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The Brief: Sept. 1, 2015

The Texas Supreme Court will listen to oral arguments for two-and-a-half hours this morning in the latest court challenge to the state’s system for funding public schools.

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The Big Conversation

The Texas Supreme Court will listen to oral arguments for two-and-a-half hours this morning in the latest court challenge to the state’s system for funding public schools.

The Tribune’s Kiah Collier writes that the state is appealing a ruling made last year by District Judge John Dietz that the current system does not adequately fund schools, distributes money unequally across districts and amounts to an unconstitutional statewide property tax.

In 2011, the Legislature cut $5.4 billion from public schools to counter a severe budget shortfall. Since then, lawmakers have restored most of those funds but as Collier wrote on Monday, many districts are still feeling pain from that original round of cuts.

And if there's a certain familiar feeling to the proceedings, Collier notes that the state's highest civil appellate court has heard challenges to the school finance system six times since 1984.

The state's lawyers who are defending the current system are relying on arguments that the lower court hasn't taken into consideration students' performance on standardized tests as well as lawmakers' recent spending on schools. And the Austin American-Statesman's Chuck Lindell notes that the state is also arguing that courts should stay out of school funding decisions altogether:

Swinging for the fences, Gov. Greg Abbott asked the court to rule that school finance policy is a political exercise that does not belong in the courts — now or in the future.

“Litigation over Texas’ system of school finance has persisted for decades,” Abbott told the court in a legal brief, adding that unless the justices carve out an exception, “plaintiffs and their attorneys will subject the state to endless and needless litigation.”

Trib Must-Reads

Houston Seeks to Keep Power to Police Air Pollution, by Jordan Rudner – State environmental regulators don't do an adequate job of enforcing air pollution standards, the city of Houston believes, and on Wednesday it will ask the Texas Supreme Court to let it keep trying to do the job itself.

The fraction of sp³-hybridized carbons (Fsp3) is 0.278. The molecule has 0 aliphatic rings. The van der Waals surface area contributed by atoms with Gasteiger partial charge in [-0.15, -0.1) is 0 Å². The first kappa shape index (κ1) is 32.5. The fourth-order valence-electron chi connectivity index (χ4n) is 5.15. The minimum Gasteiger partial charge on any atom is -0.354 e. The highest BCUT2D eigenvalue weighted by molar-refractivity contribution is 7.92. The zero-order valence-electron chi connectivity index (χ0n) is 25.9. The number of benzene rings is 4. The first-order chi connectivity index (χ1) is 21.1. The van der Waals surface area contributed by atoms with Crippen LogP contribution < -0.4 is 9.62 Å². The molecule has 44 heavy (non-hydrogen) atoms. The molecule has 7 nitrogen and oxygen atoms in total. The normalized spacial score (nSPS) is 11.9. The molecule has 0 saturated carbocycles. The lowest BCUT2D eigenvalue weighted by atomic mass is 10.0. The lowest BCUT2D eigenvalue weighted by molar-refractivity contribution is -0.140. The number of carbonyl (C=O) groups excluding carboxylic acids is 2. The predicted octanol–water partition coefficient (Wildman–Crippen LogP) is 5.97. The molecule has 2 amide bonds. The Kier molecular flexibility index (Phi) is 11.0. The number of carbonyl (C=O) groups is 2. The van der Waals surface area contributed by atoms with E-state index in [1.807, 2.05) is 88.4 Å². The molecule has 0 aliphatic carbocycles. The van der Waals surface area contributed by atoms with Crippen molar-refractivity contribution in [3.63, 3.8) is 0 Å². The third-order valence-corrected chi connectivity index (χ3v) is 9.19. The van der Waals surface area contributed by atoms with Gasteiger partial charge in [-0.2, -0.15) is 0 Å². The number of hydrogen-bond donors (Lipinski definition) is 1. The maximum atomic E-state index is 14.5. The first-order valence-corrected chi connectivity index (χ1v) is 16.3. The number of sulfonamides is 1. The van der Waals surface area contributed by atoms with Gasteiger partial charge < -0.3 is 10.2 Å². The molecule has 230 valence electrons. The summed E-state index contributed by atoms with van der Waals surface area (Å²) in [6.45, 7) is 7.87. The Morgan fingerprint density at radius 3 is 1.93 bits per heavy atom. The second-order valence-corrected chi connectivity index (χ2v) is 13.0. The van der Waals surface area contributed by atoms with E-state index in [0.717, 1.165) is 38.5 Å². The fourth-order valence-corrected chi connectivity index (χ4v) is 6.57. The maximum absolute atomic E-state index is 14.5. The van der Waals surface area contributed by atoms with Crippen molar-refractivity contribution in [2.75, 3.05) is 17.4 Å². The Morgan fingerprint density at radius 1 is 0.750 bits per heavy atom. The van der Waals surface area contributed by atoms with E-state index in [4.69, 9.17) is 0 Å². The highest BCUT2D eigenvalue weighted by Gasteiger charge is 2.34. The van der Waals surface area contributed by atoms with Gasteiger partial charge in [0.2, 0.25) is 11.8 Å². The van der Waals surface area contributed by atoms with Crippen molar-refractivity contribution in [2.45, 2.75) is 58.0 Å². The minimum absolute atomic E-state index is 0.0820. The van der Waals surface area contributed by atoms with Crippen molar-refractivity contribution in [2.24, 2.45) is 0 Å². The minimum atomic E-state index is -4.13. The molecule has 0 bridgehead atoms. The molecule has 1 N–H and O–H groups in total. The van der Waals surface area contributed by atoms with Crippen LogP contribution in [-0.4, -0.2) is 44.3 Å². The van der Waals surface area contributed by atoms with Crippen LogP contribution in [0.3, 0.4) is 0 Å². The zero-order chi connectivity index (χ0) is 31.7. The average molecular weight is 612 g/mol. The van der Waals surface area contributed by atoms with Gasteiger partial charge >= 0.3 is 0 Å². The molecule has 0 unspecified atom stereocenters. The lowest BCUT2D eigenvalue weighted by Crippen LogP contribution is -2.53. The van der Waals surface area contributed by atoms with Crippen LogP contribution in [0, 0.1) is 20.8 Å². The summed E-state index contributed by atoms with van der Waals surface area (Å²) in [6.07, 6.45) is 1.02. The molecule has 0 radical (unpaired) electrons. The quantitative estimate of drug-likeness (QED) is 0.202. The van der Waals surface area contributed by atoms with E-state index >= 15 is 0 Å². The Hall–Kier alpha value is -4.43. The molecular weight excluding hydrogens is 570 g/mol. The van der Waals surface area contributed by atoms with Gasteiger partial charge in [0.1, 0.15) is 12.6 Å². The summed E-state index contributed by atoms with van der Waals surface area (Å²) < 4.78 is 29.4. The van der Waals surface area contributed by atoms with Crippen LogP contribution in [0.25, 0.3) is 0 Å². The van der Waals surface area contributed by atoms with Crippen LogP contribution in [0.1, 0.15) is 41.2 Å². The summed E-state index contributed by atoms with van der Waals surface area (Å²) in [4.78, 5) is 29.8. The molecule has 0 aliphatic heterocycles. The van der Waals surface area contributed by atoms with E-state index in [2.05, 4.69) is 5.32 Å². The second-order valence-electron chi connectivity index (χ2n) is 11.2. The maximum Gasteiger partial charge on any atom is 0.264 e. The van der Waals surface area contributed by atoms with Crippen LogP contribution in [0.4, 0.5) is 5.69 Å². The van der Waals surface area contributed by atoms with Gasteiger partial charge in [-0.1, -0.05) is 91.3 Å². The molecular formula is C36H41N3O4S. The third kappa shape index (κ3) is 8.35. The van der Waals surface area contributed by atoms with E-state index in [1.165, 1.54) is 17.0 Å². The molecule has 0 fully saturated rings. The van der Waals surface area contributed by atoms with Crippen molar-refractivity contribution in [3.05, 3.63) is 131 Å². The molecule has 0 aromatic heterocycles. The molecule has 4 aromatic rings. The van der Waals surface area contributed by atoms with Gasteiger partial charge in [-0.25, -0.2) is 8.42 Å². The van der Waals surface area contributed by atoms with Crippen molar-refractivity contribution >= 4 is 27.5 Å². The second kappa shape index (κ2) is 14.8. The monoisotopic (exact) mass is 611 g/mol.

Election, Lawsuit Could Upend Price Disclosure Debate, by Aman Batheja – Texas has long been one of a handful of states that does not require the disclosure of real estate sales prices. Yet a recent lawsuit and a proposition on the November ballot could pave the way for change, proponents argue.

Group Pitches $2.8 Billion Hurricane Protection Plan, by Kiah Collier – A Rice University-based group is proposing an entirely new plan for protecting Houston, its ship channel and its residents from a massive storm surge during the next big hurricane. But consensus remains elusive. Perry cuts back in Iowa, but a super PAC comes to his rescue again

In Iowa, Castro Makes Debut as Clinton Surrogate, by Patrick Svitek – In his first trip to Iowa as Hillary Clinton's surrogate, U.S. Rep. Joaquin Castro argued that electing any Republican to the White House in 2016 will be bad for Latinos, given the immigrant-bashing taking place in the GOP's primary.

Racing Commission Future Still Unclear, by Sophia Bollag – Unless lawmakers come up with a deal soon to keep it funded, the Texas Racing Commission is prepared to close down tomorrow. That means all Texas racetracks will be forced to close as well.

Abbott Courting Feds for Health Care Money, Emails Show, by Edgar Walters – A newspaper editorial prompted Gov. Greg Abbott to have aides research the finances of a Houston health insurance plan to see if some hospitals caring for poor and uninsured Texans are "rolling in dough," emails obtained by The Texas Tribune show.  

State Formally Challenges Pro-Perry Ruling, by Patrick Svitek – The state is officially challenging an appeals court ruling last month that dismissed one of two counts in the abuse-of-power indictment against former Gov. Rick Perry. 

Perry Trims Iowa Staff as Super PAC Ramps Up, by Patrick Svitek A super PAC supporting Rick Perry for president is expanding its ranks in Iowa, coming to the aid of the former governor's cash-strapped campaign.


Perry cuts back in Iowa, but a super PAC comes to his rescue againFort Worth Star-Telegram

New bills going into effect bring broad changes, Corpus Christi Caller-Times

A Timeline of Texas' 30 Years of School Finance Legal Fights, The Associated Press

Legislative leaders want to keep racing commission open — for now, Austin American-Statesman

Insights Seen Amid Many Redactions in Latest Release of Clinton Emails, The New York Times

Oil surges as global glut appears to diminish somewhat, Houston Chronicle

State asks court to reverse ruling in Perry abuse of power caseHouston Chronicle

New GOP mantra? “Proud to stand with police.”, The Dallas Morning News

Quote to Note

"We've grown up on it, so we ate it anyway. It was very sad, but we still kept our faith in Blue Bell."

Kim Jones, who bought Cookies 'n Cream Blue Bell ice cream Monday morning in Brenham, after the brand's return to store shelves.

Today in TribTalk

It's about more than school finance, by Chandra Kring Villanueva – Texas needs an education system that develops productive people and promotes shared prosperity. The school finance lawsuit shows that we have fallen short.

Trib Events for the Calendar

•    A Conversation with Austin Mayor Steve Adler and San Antonio Mayor Ivy Taylor on Sept. 4 in Austin

•    The Ticket: A Live Recording and GOP Primary Debate Watch Party on Sept. 16 in Austin

•    A Conversation on The Road from Hurricane Rita on Sept. 22 in Beaumont

•    The Texas Tribune Festival on Oct. 16-18 at the University of Texas at Austin

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